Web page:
BOSTON – Earlier this summer, it was reported that the general manager of the Boston Red Sox, Dave Dombrowski, was growing increasingly isolated from the ownership group of the Red Sox, which is led by John Henry. Yesterday morning, we finally saw the fallout from such a divide, as it was announced that Dombrowski had been fired from his position as the president of baseball operations.

Since Dombrowski was hired as the GM of the Sox, the Red Sox won three consecutive division titles from 2016 to 2018, including a season in which they had their best record of all-time. 2018 obviously also led to a World Series championship. This year, Boston fell short of expectations as they currently have a 76-68 record, are eight games back of a Wild Card spot, and have a 0.1% chance of making the post-season, according to ESPN.

This was enough for Henry to dismiss the 63-year-old in a statement reading, "Four years ago, we were faced with a critical decision about the direction of the franchise. We were extraordinarily fortunate to be able to bring Dave in to lead baseball operations. With a World Series Championship and three consecutive American League East titles, he has cemented what was already a Hall of Fame career." Henry later avoided any sort of media or press in the aftermath of his decision. However, manager Alex Cora said he was surprised by the decision.

I was certainly surprised, too. While I get that Dombrowski made a number of foolish decisions since winning the World Series, chief among them refusing to bolster the bullpen in any way, I did not think he deserved a dismissal less than one year after bringing a championship to the city.

He went all in on some big contracts, like Chris Sale and Nathan Eovaldi, but the injuries, while a factor, could not have possibly been foreseen to the extent that they have impacted the season. However, one of the main concerns from the Boston ownership group, reportedly, is that these contracts have come at the expense of a farm system that now ranks last in baseball and the potential inability to retain both J.D. Martinez and Mookie Betts this off-season.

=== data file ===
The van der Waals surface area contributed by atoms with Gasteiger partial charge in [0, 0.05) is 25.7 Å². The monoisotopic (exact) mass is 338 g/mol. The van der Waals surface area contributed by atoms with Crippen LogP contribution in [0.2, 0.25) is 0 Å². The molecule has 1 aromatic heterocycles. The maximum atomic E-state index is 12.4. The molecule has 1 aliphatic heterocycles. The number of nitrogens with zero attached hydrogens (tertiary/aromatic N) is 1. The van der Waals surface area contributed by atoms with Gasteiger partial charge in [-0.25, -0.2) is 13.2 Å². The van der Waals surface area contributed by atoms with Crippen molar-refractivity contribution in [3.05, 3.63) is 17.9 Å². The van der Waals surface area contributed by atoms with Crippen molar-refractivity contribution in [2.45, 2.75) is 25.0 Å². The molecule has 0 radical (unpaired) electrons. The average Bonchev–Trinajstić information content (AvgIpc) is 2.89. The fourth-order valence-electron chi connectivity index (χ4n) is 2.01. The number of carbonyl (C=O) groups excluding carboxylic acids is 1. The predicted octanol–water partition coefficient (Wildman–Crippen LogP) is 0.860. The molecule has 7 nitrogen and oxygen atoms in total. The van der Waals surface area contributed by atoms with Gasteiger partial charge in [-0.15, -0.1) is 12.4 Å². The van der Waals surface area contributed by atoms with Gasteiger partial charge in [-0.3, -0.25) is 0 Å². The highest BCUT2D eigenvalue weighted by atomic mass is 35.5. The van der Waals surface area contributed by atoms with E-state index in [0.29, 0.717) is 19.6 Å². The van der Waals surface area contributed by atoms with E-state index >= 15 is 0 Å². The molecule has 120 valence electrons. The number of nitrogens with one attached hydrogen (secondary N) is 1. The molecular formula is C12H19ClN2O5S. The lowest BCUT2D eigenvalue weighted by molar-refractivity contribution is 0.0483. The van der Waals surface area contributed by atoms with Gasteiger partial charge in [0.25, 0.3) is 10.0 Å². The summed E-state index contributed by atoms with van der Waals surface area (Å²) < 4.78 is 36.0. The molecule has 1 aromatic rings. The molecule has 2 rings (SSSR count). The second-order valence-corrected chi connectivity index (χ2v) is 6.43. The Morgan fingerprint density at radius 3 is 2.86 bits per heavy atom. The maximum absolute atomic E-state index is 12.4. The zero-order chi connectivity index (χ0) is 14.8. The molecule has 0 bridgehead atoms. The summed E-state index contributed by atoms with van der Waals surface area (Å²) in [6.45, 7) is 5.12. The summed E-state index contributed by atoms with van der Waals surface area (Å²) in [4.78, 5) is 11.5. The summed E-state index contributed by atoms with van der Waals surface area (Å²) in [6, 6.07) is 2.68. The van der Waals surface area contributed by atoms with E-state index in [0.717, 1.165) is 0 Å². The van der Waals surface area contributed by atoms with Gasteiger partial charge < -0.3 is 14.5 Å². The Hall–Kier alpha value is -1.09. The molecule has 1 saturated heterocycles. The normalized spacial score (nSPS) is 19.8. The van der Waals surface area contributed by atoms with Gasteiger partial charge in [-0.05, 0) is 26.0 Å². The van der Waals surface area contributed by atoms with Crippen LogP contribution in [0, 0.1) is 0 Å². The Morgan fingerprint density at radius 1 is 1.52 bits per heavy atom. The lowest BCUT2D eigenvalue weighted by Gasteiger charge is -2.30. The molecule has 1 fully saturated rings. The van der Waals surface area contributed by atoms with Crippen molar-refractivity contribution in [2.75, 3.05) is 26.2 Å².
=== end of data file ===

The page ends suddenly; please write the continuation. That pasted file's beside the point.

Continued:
However, I still have questions. Boston is a big market team. Why not just sign them both to the contracts they deserve? They can certainly afford it. I understand the temptation to trade Betts to reinvigorate the farm system instead, but if the owners are so disappointed that Dombrowski might have leveraged the right fielder's future in New England, then why won't they shell out the money for both players? After all, Rick Porcello, Steve Pearce, Brock Holt, and Mitch Moreland will all be free agents this off-season and while they are beloved, some money can certainly be saved by not bringing some back.

To me, it seems like another example of instant gratification in the Boston sports landscape. The team just won a championship, and Dombrowski did exactly what he was hired to do, including big trades and massive signings, most of which paid off for the team. (The Xander Bogaerts extension looks better by the day.) But with one disappointing season that was led largely by a lackluster pitching staff, Dombrowski, one of the best GMs in baseball, is out.

Can we not be grateful for anything in Boston? I certainly want to wish Dombrowski all the best.

Of course, I felt this way when Ben Cherington was booted, too, and I was proven wrong. The fact of the matter is, the owners of a baseball team probably have more information than I do. I just wish they showed Dombrowski more respect is all.

He is one of the best general managers in baseball so now the question becomes: who do you replace him with? Who is going to do better than Dombrowski did? Currently, Raquel Ferreira, Eddie Romero, Brian O'Halloran, and Zack Scott have been called up as acting leaders for the remainder of the season, but Boston does not seem to be seeking a successor internally, per reports.

Ideally, they would find a general manager who can merge Dombrowski's eye for trades and free agents with Cherington's eye for a talented farm system. But that man is named Theo Epstein. It remains to be seen if there's another Theo out there.

Image via Wikimedia Commons / Arturo Pardavila III